6 KPIs for QA Testers to Unlock Their Full Potential

KPIs for QA Testers

With many moving parts of a testing project, you may find yourself swamped with work and yet answering for delays and slipped defects. As a tester (both beginner and professional), measuring software quality is often a huge challenge. 

To thrive in the competitive QA market, testers must define Key Performance Indicators (KPIs) to gauge the progress of software testing in terms of test coverage, speed of execution, and defect status.

Testers are now more meticulous about quality over quantity. The end goal is not picking out bugs, but to have an excellent end-user experience.

The often-heard quote of W. Edwards Deming, a quality-control leader, aptly captures the importance of KPIs

“We cannot control things which we cannot measure.”

With the following tried and tested KPIs for QA professionals, you can measure your testing efforts to achieve quality excellence with every product:

1. Requirements coverage

This KPI measures the number of tests associated with a user story or requirement. A test manager assures that all the feature requirements link with their relative test cases and vice versa. The practice ensures that all requirements have a sufficient number of tests.

As a test manager, you can supervise this KPI to trace the total number of tests assigned against requirements for an optimized testing process. 

2. Set a target of defects fixed per day

Keep an eye on how quickly the development team works to fix the issues you have reported. The KPI for QA testers allows you to keep track of total defects fixed per day as well as the efforts involved to correct a problem. The process assures that your production team is meeting the “norm” for fixing bugs and keeping the build going forward.

3. Execution of test instances

With this KPI, testers can measure the test execution speed at different points in time. The indicator suggests the total number of manual and automated tests executed on a daily/weekly basis. This allows testers to estimate the total time spent in test execution.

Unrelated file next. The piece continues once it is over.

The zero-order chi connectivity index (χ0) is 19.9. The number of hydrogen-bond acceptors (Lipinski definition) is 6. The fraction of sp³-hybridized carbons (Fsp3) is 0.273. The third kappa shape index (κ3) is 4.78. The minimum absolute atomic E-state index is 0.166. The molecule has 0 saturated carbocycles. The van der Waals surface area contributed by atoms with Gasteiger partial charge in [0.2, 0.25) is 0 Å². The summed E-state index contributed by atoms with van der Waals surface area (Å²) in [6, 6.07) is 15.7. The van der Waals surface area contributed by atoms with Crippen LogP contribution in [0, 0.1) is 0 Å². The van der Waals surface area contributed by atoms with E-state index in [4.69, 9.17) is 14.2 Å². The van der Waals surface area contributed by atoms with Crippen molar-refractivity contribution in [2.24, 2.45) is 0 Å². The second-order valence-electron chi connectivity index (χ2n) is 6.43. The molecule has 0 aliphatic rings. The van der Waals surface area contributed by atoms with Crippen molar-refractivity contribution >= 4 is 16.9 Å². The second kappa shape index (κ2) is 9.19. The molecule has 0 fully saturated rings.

4. Automated test cases

This indicator tells the ratio of test cases automated versus the total sum of test cases. Technically, a higher automated test case ratio means that automated regression cycles will cover larger areas of the app — which increases the likelihood of trapping critical defects from the software delivery pipeline.

The percentage threshold for test automation is decided based on the extent of automation needed and the costs involved. For example, define the percentage of test cases you want to automate; increase/decrease considering your team’s resources, time, and other measurable factors. 

5. Active defects

Defects that are not fixed and closed are called “Active Defects.” The KPI’s status can be new, open, or closed, but not verified. Test managers can set a KPI threshold for active defects, for example, 100 defects, 50 defects, or 25 defects. If the threshold value exceeds, you can initiate an urgent action. Keeping the level of the KPI value minimal for the smaller number of active defects adds a higher value to the end product. 

6. Severe bugs

It is an excellent QA KPI that helps testers to define a threshold value for the number of severe bugs/defects in an app at a time. In case the threshold value of severe bugs exceeds the limit, you can launch an immediate action. 

Before building the KPI, the testing team should have enough expertise in identifying severe defects correctly. It is necessary to use checks and balances when determining a defect’s gravity. 

How can a good Test Management Tool help you?

If you have set software QA KPIs for your product, you must get your hands on a reliable test management tool. A test management app helps you to develop KPIs as you go, without additional reporting effort: 

Personalized dashboards – Gives an instant view of essential metrics such as Test Execution, Defect Status, and more.


Bug Reports – These reports allow you to monitor all defect-related KPIs such as severity levels (high, medium, or low)  and status (new, open, or closed). You can also share these bug reports with your team on a daily/weekly basis.


Requirement traceability – Perform end-to-end traceability on tests and bugs to find out what impact a change request may bring throughout the testing process. 

A word of caution here: if not implemented carefully, the KPIs can derail you from the road to success. It is sometimes unnecessary to add all the KPIs to your project. Thus, it is important to choose the right KPIs, those that suit your needs.